Pale Cocoon – Review
by Blake Zahari on May 09, 2010
In a dystopian future where humans have overpopulated and devastated the surface of the Earth and forced to live deep underground, Ura works in the Excavation Department that uncovers and restores records from the prosperous time that has passed him by. While Ura is fascinated by the past that is unfolded to him daily, his colleagues along with the general population become more and more depressed and disinterested over time. One day, Ura restores a record that motivates him to find out the truth about the world above the surface and attempts to visit the world he had worked for so long to understand.
Pale Cocoon is a short original story that is both simple and mysterious. Both of these traits could be taken as either positives or negatives, but as an overall package—Pale Cocoon fails to deliver the goods. Like many literary short stories, this OVA builds up a plot to an eventual epiphany or discovery by the story’s conclusion. It uses its characters more like set pieces that are driven by the story rather than the other way around. In this regard, the story does well. While not knowing too much about Ura as a character, the viewer feels as though he/she is him—not knowing what lies in the next record and wanting to know more about the lost past just as much as him. However, what Ura and the viewer are supposed to discover throughout the course of the OVA is lost due to some flaws with how the story is presented otherwise. It seems to be confused as to what it wants to say as the story is caught in a number of themes and motifs that were never elaborated or fleshed out.
Ura’s drive for information about the past and knowledge in general is contrasted greatly with every other human being around him. This is materialized in the character of Riko, Ura’s female friend and colleague. She is absent-minded and constantly inquires as to why Ura is so dedicated to his job. Like so many others, she too eventually becomes disinterested in gaining more information and becomes so depressed that she wants to quit her job. However, in a flashback that is seen through a video that Riko recorded, the viewer can see that she was quite lively before and enjoyed her job. This is what the story should have focused on. After all, records that contained images, audio, and video are primary elements within the plot, so it would have been a lot more interesting if the story focused on this seemed forgotten video involving the story’s primary characters and what their relationship had been. Instead, the plot chooses to center around the lack of any hope or faith in the current world. Ura being the only one with any hope left, is the sole person who can bring the story back to anything worth caring about. Unfortunately, the ultimate epiphany Ura has is not as satisfying as it should have been, leaving Pale Cocoon’s plot in a depressed underworld.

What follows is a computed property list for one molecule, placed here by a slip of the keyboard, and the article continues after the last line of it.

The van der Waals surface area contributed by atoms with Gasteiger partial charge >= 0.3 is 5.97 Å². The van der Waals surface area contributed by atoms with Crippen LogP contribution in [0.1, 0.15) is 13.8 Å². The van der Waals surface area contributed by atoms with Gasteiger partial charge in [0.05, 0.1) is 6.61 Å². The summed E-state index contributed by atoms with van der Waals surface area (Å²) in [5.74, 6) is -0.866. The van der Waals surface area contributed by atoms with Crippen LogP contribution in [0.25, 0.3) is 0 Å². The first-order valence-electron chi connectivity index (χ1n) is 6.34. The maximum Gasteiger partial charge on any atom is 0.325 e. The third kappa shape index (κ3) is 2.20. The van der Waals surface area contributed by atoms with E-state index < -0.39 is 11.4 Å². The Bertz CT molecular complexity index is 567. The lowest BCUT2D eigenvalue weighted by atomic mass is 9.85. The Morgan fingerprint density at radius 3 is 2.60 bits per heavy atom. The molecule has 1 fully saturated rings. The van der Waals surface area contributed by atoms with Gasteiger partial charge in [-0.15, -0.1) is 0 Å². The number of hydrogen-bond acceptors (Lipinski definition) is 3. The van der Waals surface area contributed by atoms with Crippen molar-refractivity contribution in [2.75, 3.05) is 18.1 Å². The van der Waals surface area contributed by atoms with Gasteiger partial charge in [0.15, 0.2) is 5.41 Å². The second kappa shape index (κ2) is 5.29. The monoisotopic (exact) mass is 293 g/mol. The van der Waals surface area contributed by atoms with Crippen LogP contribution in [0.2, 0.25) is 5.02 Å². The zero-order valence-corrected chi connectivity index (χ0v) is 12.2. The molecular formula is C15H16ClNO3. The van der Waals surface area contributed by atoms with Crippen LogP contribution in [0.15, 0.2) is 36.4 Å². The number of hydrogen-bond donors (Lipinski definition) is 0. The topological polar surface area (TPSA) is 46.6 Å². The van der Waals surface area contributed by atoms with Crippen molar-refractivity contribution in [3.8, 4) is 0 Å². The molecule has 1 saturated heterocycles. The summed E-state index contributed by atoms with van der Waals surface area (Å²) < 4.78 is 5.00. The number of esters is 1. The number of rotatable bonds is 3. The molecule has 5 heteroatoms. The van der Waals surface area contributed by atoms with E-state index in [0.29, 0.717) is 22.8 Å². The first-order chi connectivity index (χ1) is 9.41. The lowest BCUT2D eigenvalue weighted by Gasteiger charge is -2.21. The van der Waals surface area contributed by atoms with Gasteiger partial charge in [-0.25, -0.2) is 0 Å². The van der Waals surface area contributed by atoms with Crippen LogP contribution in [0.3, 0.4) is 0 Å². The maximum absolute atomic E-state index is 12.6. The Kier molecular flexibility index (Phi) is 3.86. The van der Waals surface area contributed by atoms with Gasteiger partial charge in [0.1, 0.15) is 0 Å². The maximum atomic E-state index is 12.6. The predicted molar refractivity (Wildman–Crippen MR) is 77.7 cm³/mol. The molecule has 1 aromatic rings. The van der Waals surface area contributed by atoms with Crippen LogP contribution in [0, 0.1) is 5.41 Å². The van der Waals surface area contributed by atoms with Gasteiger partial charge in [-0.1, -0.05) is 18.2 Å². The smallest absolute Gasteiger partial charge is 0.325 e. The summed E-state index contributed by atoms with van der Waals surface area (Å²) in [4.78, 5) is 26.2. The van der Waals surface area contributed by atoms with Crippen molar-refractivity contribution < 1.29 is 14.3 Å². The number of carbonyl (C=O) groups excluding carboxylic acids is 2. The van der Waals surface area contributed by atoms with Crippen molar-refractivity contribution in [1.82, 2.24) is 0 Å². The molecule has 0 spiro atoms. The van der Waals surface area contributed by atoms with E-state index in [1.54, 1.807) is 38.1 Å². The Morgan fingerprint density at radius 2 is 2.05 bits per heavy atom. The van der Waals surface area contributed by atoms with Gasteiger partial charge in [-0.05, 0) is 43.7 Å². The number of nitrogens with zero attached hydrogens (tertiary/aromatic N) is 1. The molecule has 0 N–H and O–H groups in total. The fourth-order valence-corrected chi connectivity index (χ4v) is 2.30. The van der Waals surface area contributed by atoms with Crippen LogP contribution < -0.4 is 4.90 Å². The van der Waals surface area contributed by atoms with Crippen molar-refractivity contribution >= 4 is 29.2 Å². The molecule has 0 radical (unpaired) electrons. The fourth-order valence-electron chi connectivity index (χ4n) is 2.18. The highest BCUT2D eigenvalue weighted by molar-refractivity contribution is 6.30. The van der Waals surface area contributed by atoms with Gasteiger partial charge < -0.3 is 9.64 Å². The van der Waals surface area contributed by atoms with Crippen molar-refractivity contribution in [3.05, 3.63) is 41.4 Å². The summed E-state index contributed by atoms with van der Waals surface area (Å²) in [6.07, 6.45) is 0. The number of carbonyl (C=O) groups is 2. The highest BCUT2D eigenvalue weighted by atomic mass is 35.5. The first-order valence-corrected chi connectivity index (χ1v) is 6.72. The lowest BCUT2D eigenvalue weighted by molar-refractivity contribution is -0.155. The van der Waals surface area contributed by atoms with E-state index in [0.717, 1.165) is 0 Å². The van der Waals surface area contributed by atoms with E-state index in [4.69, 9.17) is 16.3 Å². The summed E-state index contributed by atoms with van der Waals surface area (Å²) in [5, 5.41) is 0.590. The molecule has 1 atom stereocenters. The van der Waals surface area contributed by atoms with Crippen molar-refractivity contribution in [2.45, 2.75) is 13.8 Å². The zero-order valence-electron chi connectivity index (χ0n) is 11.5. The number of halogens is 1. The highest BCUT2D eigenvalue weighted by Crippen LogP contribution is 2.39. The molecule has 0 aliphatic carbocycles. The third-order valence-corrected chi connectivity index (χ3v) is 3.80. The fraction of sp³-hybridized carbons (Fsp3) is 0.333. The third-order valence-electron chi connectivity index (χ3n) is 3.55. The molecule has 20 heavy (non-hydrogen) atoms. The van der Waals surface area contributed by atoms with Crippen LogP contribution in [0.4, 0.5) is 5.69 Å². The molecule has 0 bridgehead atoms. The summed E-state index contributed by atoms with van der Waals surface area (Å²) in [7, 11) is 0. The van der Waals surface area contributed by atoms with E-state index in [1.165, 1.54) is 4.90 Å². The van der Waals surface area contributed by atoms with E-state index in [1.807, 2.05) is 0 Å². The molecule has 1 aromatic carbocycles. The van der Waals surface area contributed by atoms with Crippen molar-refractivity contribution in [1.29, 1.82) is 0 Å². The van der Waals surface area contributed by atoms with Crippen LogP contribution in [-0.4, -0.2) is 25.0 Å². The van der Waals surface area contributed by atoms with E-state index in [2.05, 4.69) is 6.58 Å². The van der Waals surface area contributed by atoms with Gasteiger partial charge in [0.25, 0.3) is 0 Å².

The visuals are adequate, but character design is lackluster. Ura and Riko could not look more generic, which kind of reinforces the story, but in the end—just is uninspired. Riko does not look too distinguished even from the second female character introduced late in the plot. The Japanese voice acting is what you would expect for this kind of production with an added bonus of hearing a japanese ballad type song. Like the visuals, the audio is audio is adequate, but nothing too spectacular.
Overall, Pale Cocoon is a story that may appeal to those that find a smidgen of the meaning behind the plot. To the average anime fan, it will feel slow and uninviting.